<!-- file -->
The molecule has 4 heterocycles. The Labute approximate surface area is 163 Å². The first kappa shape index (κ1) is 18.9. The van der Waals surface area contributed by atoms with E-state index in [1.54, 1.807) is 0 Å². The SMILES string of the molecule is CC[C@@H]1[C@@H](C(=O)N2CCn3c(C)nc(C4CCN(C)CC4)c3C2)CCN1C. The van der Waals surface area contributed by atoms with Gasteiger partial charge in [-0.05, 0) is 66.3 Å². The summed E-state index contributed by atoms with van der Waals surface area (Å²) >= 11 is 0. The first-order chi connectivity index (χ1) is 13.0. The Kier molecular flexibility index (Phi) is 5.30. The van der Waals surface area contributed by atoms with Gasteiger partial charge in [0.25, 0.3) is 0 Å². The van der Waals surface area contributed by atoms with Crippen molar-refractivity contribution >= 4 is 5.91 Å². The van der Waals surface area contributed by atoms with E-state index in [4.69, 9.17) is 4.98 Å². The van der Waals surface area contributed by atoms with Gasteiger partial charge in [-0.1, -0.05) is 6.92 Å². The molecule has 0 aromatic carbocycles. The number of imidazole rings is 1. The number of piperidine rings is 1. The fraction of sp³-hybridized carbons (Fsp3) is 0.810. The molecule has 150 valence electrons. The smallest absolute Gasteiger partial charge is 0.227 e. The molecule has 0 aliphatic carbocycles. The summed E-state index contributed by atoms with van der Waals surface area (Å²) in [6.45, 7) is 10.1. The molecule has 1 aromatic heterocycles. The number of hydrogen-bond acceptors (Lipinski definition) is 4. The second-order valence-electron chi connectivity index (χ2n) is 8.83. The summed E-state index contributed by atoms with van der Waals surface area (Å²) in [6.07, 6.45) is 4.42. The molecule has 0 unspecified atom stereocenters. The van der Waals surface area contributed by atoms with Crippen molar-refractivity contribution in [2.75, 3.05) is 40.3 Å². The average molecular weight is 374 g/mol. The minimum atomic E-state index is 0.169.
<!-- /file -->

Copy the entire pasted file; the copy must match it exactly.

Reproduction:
The molecule has 4 heterocycles. The Labute approximate surface area is 163 Å². The first kappa shape index (κ1) is 18.9. The van der Waals surface area contributed by atoms with E-state index in [1.54, 1.807) is 0 Å². The SMILES string of the molecule is CC[C@@H]1[C@@H](C(=O)N2CCn3c(C)nc(C4CCN(C)CC4)c3C2)CCN1C. The van der Waals surface area contributed by atoms with Gasteiger partial charge in [-0.05, 0) is 66.3 Å². The summed E-state index contributed by atoms with van der Waals surface area (Å²) >= 11 is 0. The first-order chi connectivity index (χ1) is 13.0. The Kier molecular flexibility index (Phi) is 5.30. The van der Waals surface area contributed by atoms with Gasteiger partial charge in [0.25, 0.3) is 0 Å². The van der Waals surface area contributed by atoms with Crippen molar-refractivity contribution >= 4 is 5.91 Å². The van der Waals surface area contributed by atoms with E-state index in [4.69, 9.17) is 4.98 Å². The van der Waals surface area contributed by atoms with Gasteiger partial charge in [-0.1, -0.05) is 6.92 Å². The molecule has 0 aromatic carbocycles. The number of imidazole rings is 1. The number of piperidine rings is 1. The fraction of sp³-hybridized carbons (Fsp3) is 0.810. The molecule has 150 valence electrons. The smallest absolute Gasteiger partial charge is 0.227 e. The molecule has 0 aliphatic carbocycles. The summed E-state index contributed by atoms with van der Waals surface area (Å²) in [6.45, 7) is 10.1. The molecule has 1 aromatic heterocycles. The number of hydrogen-bond acceptors (Lipinski definition) is 4. The second-order valence-electron chi connectivity index (χ2n) is 8.83. The summed E-state index contributed by atoms with van der Waals surface area (Å²) in [6.07, 6.45) is 4.42. The molecule has 0 unspecified atom stereocenters. The van der Waals surface area contributed by atoms with Crippen molar-refractivity contribution in [2.75, 3.05) is 40.3 Å². The average molecular weight is 374 g/mol. The minimum atomic E-state index is 0.169.